When Steven and Paula Bonney took out $115,000 in loans a decade ago to put their two daughters through school, it was more than they ever thought they’d have to borrow. But they expected to be debt-free at this point in their lives.
Now, in their early 60s, any dreams they had of retirement are buried deep under a mound of debt.
Like the Bonneys, 21% of parents took out college loans for their kids in 2011, a sharp increase from 13% in 1999, according to the National Center for Education Statistics. With middle-income families shouldering more student debt than low and high-income households, parents all over the country are making plans to work longer than ever before.
The Bonneys, who live in Mattapoisset, Ma, worked long hours at their own small businesses to stay ahead of their debt obligations. Steven had a general contracting company while Paula was building a growing bookkeeping business. But all the work came to an abrupt halt six years ago when Steven fell from a 25-foot scaffold and broke his neck, leaving him paralyzed from the waist down.
Even before the accident, the Bonneys were struggling to pay off the six-figure debt from the Parent Loans for Undergraduate Students (PLUS) loans they borrowed for their daughters, Jaime and Skye. Combined with the flood of medical bills, their bleak financial future has pushed them to the brink.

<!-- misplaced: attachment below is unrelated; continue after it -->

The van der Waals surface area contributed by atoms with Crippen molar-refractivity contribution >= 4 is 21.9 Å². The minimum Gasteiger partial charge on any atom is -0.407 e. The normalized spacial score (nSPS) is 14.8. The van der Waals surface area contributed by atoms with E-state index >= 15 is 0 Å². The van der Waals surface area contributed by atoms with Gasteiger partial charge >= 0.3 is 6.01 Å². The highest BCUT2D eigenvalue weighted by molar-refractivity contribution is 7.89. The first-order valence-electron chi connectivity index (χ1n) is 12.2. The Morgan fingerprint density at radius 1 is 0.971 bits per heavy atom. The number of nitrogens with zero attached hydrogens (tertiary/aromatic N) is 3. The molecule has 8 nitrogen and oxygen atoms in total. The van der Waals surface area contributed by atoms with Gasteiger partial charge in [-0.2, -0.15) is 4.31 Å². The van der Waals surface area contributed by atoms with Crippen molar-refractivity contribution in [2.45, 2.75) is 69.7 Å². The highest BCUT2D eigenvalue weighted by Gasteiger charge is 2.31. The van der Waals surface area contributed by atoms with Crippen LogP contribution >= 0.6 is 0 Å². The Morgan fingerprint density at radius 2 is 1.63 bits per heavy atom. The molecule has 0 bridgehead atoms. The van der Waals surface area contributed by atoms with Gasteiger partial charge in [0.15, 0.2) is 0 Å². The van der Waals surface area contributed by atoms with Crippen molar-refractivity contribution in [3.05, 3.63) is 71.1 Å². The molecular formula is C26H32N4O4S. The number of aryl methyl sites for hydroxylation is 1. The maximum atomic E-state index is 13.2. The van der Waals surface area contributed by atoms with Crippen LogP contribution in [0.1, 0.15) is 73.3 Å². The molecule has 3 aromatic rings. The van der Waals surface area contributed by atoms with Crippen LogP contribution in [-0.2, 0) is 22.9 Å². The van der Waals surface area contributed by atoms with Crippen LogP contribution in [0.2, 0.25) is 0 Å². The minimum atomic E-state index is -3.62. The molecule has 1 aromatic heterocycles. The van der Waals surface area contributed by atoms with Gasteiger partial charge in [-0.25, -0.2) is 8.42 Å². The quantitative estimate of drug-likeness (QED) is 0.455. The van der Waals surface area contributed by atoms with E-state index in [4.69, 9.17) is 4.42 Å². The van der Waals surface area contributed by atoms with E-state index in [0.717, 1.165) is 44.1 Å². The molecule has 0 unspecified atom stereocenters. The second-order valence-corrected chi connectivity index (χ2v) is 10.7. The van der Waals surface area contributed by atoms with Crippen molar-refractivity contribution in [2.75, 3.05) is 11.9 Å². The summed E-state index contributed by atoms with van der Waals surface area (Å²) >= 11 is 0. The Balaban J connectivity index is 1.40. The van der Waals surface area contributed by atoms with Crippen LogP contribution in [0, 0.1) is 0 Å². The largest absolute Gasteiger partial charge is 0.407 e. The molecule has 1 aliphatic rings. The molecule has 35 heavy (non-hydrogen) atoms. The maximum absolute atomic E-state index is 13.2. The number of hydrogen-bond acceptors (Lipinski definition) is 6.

When Paula is not taking care of her husband’s physical health, she works full-time as a bookkeeper and payroll specialist. But they’ve still fallen behind on their taxes and have had to tap into their retirement accounts.
"The interest that we owe on the loan is going to be more than the total cost of tuition, for both girls," said Steven. After nine years of monthly payments, their debt hasn't budged much and remains at $109,000.
While most families are able to avoid catastrophic accidents, it’s not uncommon to encounter serious illnesses and job losses. Even a small crisis can pull families already struggling with college loans into a downward financial spiral.
Help with tackling student debt
“People look for an academic fit when choosing a college, but it’s just as important to look for a financial fit as well - particularly if you plan on supporting more than one child through college,” says Fudge.
In addition to choosing schools along a selectivity spectrum, Fudge strongly recommends picking schools along a cost spectrum, making sure to include a financial aid safety school. This option would allow a family to afford the education with limited or no financial assistance. In many instances, that would be a two-year or four-year public college or university.
For families already knee-deep in debt, Fudge breaks down some repayment options that can reduce the minimum monthly payments to less than the payments required under a 10-year standard repayment plan.
These options include extended repayment or graduated repayment, which can be a term of 12 to 30 years, depending on the cumulative student loan debt. Having a longer repayment period reduces the monthly amount, but increases the overall amount paid over the life of the loan.
Another option is income-contingent repayment, which allows borrowers to extend payment to 25 years and ties their monthly payment to their income and cumulative debt. After 25 years, any remaining balance is discharged. Parent Loans for Undergraduate Students (PLUS loans) can only be eligible for Income Contingent Repayment if they are consolidated into a federal Direct Consolidation Loan.
Having counseled countless students and their families through debt management, Fudge says, “the more people understand their student loan repayment options and become financially literate consumers, the better they will be equipped to take advantage of their investment in college.”